Research at the University of Otago on immunisation in the gut promises more effective treatment for cancer patients.
Microbiology and Immunology senior lecturer, Dr Ros Kemp explains that the immune system in the gut is more tolerant than in other parts of the body, because it needs to protect bacteria that are necessary for food digestion, but this may compromise the immune system when dealing with cancer.
The research being undertaken by Kemp and her team* focuses on the complex differences between the immune system in healthy cells and tumour cells in the gut to predict the most effective treatment for individual patients.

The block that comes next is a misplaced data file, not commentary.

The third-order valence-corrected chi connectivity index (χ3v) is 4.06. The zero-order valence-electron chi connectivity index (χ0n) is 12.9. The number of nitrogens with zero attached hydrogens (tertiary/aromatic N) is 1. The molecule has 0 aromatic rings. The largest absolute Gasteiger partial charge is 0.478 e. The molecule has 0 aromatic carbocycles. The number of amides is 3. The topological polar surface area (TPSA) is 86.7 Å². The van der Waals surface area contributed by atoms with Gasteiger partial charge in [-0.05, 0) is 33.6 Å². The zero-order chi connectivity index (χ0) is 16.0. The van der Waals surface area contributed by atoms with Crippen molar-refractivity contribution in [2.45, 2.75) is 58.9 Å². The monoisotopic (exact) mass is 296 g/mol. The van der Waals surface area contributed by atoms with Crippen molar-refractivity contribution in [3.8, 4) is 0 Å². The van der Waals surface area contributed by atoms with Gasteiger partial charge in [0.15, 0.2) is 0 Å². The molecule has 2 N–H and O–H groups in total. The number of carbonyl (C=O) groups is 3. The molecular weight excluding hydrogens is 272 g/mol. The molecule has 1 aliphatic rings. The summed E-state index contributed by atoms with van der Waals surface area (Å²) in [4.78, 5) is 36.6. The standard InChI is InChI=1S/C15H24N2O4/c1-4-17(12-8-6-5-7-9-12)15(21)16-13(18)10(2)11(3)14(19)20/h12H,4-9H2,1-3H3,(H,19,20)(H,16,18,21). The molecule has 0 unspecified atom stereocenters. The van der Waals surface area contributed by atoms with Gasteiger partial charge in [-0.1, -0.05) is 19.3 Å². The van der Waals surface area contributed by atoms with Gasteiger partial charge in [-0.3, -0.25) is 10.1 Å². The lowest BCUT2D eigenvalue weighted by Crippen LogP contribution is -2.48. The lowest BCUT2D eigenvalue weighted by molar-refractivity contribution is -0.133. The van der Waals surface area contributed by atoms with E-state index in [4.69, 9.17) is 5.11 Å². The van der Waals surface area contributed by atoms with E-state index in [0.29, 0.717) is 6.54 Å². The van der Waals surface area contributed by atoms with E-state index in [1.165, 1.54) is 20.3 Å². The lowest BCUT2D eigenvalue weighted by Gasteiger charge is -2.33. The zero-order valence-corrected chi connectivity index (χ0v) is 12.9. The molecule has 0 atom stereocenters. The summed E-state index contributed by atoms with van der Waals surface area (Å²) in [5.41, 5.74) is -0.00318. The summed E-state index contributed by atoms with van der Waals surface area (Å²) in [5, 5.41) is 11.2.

As well as improving the prognosis for colorectal cancer patients, Kemp says she and her team are also investigating new immune cells, which should be useful for other researchers.
She acknowledges that the research would not be possible without the collaboration of surgeon Professor John McCall (Department of Surgical Sciences) and his many patients who agree to the use of their tumour and healthy bowel tissue samples.
Kemp notes that the research has a particular resonance for the Otago-Southland region, which has the highest per capital rate of colorectal cancer in the world.
Although the gut is a unique immune environment, she says that the research may well have applications for cancer treatment elsewhere in the body.
* Kemp's research team also comprises postgraduate students Dr Ed Taylor, Sam Norton, Kirsten Ward-Hartstonge, Shirley Shen, Ginny Niemi and Hamish Angus.